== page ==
Sunday, September 11, 2016

Tao Te Ching – Chapter 5

[This post is part of a series on specific chapters of the Tao Te Ching. Click here for more details on this series.]

Heaven and earth are impartial 
They treat the ten thousand things as straw dogs
The sage is impartial
She treats all people as straw dogs 

The opening of this chapter is one of the most misunderstood passages in the Tao Te Ching. To some it seems harsh, but there is another way of looking at this passage that reveals the beauty hidden within.

Let’s start with the concept of impartiality. The characters used here are variously translated as ruthless, or heartless, or without kindness. These interpretations carry a connotation of cruelty or moral judgment that is not present in the text. Instead, the impartiality here is the same lack of favoritism reflected in the Bible.

He makes his sun rise on evil and good, and sends rain on the just and unjust. ~Matthew 5:45

Buddhist teacher Thich Nhat Hanh likewise speaks of the generosity of the flower that blooms for all passersby without judgment or preference.

This is not an impartiality of cold, uncaring detachment, but rather the impartiality of an engaged open heart, welcoming all without reservation.

Straw dogs were objects used in sacred rituals, and afterwards discarded. Their value was not in their form, which was unimportant, but in their function, which was holy. All things living on this earth will die, and our form will disappear, but our essence, by whatever name you want to call it, continues unchanged in eternal oneness.

The sense I get from this chapter is of equanimity, remaining balanced in the center of life’s vicissitudes, showing kindness and compassion to all, recognizing the sacredness of, well, everything.

And summarized best at the end of the chapter:

Many words lead to exhaustion
Better to abide in the center 

Oh what would our lives be like if we followed this advice?! My son James, who has autism, has an uncanny way of getting to the heart of things. When he was young, he would hold up his hand when I went on too long with an explanation, and say in a robot voice, “Talking is over.” And he was always right.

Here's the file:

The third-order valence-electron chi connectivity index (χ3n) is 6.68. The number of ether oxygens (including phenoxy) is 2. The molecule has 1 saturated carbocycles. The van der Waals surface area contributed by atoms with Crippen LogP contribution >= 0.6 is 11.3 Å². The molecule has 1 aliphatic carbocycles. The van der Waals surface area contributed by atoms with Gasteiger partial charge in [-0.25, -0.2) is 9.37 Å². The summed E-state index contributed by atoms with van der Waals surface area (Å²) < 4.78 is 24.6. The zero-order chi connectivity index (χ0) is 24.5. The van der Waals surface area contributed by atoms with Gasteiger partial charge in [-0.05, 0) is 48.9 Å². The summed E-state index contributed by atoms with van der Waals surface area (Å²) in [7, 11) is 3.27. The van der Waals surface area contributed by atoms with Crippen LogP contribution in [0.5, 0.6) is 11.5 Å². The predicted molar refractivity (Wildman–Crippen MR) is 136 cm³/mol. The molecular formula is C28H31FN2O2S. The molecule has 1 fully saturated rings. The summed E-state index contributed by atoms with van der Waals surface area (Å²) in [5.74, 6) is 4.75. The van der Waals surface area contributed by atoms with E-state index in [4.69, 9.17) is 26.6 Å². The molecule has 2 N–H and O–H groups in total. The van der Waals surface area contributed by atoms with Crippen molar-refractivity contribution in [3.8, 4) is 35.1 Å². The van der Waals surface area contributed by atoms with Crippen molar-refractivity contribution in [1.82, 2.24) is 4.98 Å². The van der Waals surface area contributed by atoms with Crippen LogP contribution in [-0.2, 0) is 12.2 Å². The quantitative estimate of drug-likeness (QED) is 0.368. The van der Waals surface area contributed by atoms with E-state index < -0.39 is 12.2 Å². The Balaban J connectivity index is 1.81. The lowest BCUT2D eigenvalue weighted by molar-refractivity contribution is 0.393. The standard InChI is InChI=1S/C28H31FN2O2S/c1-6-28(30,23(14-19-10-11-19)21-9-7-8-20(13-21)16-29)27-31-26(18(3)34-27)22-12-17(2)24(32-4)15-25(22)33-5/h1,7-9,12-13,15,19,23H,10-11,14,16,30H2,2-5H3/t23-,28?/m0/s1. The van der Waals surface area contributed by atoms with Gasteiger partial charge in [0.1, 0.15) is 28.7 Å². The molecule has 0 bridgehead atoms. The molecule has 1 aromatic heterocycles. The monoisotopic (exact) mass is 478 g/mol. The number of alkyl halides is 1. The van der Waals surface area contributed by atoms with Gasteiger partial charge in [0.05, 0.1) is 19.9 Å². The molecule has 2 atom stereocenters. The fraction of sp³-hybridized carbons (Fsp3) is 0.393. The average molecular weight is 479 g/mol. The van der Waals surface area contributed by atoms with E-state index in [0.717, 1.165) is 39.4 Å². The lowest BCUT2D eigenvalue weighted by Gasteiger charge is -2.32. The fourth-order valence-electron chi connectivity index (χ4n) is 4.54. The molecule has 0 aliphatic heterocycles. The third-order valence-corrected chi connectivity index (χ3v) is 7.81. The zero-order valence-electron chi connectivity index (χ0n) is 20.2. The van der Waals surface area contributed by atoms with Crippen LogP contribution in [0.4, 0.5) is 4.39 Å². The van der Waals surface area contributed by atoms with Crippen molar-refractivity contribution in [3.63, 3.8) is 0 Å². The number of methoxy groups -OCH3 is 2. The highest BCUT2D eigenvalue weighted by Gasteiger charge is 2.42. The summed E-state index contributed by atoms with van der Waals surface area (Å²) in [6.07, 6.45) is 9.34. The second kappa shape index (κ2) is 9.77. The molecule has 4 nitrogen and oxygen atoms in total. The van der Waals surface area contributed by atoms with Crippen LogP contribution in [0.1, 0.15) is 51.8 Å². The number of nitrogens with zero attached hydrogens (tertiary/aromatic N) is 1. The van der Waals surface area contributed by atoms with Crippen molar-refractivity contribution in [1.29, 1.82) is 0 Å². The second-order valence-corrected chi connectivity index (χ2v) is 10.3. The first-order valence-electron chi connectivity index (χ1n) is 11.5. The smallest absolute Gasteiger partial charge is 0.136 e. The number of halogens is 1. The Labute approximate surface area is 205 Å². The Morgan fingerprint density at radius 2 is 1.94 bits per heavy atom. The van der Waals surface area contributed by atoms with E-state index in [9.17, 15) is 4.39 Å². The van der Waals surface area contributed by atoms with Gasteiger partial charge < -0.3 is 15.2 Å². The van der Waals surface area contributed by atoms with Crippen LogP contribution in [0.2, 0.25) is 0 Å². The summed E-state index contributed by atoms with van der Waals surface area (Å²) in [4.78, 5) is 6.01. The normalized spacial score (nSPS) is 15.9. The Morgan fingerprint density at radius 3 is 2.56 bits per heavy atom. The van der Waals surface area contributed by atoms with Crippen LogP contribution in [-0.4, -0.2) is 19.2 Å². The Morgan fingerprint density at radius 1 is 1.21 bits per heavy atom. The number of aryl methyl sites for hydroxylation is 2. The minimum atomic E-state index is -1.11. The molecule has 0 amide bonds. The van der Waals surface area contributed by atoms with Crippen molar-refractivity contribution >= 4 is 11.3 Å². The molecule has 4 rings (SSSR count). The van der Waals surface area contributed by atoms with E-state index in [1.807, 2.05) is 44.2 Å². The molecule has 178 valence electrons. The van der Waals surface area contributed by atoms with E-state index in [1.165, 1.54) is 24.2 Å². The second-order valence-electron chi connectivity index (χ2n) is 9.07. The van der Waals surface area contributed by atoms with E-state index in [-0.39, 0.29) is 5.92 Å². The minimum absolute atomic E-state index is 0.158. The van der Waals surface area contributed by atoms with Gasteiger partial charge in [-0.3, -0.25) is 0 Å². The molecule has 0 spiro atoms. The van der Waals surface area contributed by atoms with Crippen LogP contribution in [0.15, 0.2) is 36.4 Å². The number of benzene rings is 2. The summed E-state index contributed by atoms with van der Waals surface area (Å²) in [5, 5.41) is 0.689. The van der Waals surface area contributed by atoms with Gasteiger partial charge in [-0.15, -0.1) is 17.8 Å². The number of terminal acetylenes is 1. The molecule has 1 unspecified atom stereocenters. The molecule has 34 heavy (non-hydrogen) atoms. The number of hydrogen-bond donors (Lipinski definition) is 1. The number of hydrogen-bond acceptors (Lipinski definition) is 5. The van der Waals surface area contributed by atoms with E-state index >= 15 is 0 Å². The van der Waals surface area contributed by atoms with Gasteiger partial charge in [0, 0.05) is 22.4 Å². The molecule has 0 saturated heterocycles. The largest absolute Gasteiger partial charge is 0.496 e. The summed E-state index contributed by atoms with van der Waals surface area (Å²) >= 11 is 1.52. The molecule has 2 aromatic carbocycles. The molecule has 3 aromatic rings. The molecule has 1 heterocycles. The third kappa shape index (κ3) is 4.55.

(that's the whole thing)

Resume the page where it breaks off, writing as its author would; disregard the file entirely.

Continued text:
1. I did enjoy reading this one. It would be so awesome if we all could just love one another unconditionally like I know our Savior does. We do have a loving Heavenly Father who loves all His children. There is so much more than just our earthly existence.

    1. Thanks for your comment, LeAnn. Like the Bible, the Tao Te Ching is full of wisdom and guidance for living, reflecting a truth which is, as you say, so much more than just our earthly existence.

  2. When you connect it to the Matthew verse, you can see that by "impartial" it is says, "sees no differences." Very good explanations.

    To James' statement, I remember in a comic book where Hercules told the scientifically droning Black Knight, "Pray explain no more, Sir Knight, lest I understand less than I do now!"

    1. The scientifically droning Black Knight is probably exactly how James perceived me!! Thanks for commenting.

  3. "Talking is over."
    Oh, just to be still and to be! The lessons God has for us come in the most unexpected and blessed ways, don't they? Especially when we hear the voices of the children.
    Love and blessings, Galen!

    1. So true, Martha. It used to crack me up when he did that, and, as I said, he was always right. As this chapter says, many words lead to exhaustion. No wonder I was always so tired!

  4. Well, I definitely have a different perception of this chapter after reading your post.

    I had thought it rather cruel! I am reading one chapter ahead of your comments and it is so interesting to see how my understanding shifts after reading your thoughts. I prefer your take on Chaper 5 over my original one!

    1. So glad, Polly, that you have a different understanding of this chapter now. There are definitely a few passages, more than a few, that lose something in translation, or because of lack of historical context. That is not the fault of any translator--just inevitable given the nature of the original material. I've learned that when a translation seems contrary to the basic teachings of this text, if I go back to the original I can find a different way to look at it.

      I think that's great that you are reading a chapter ahead. The beauty of this text, to me, is that it speaks to our deepest selves in very personal ways. Much better for you to read it first unhampered by anyone else's take on it.

  5. Many words lead to exhaustion. Why did I get paid so much as a lawyer to delve in words previously :) Love the concept you described here and the divinity of all, Galen.

    1. Vishnu, so true! Like you I made a career out of using words as a lawyer. Picture those pages long contracts full of words attempting to predict every possible development and plan for it. The height of hubris! And exhaustion!! Ha!

      Words have their place, for sure. But we put such a burden on them to do what they cannot do.

      Thanks for a smile today.


Your comment is valuable and valued. Comment moderation is enabled to block spam, so please excuse the delay until your comment appears on the blog.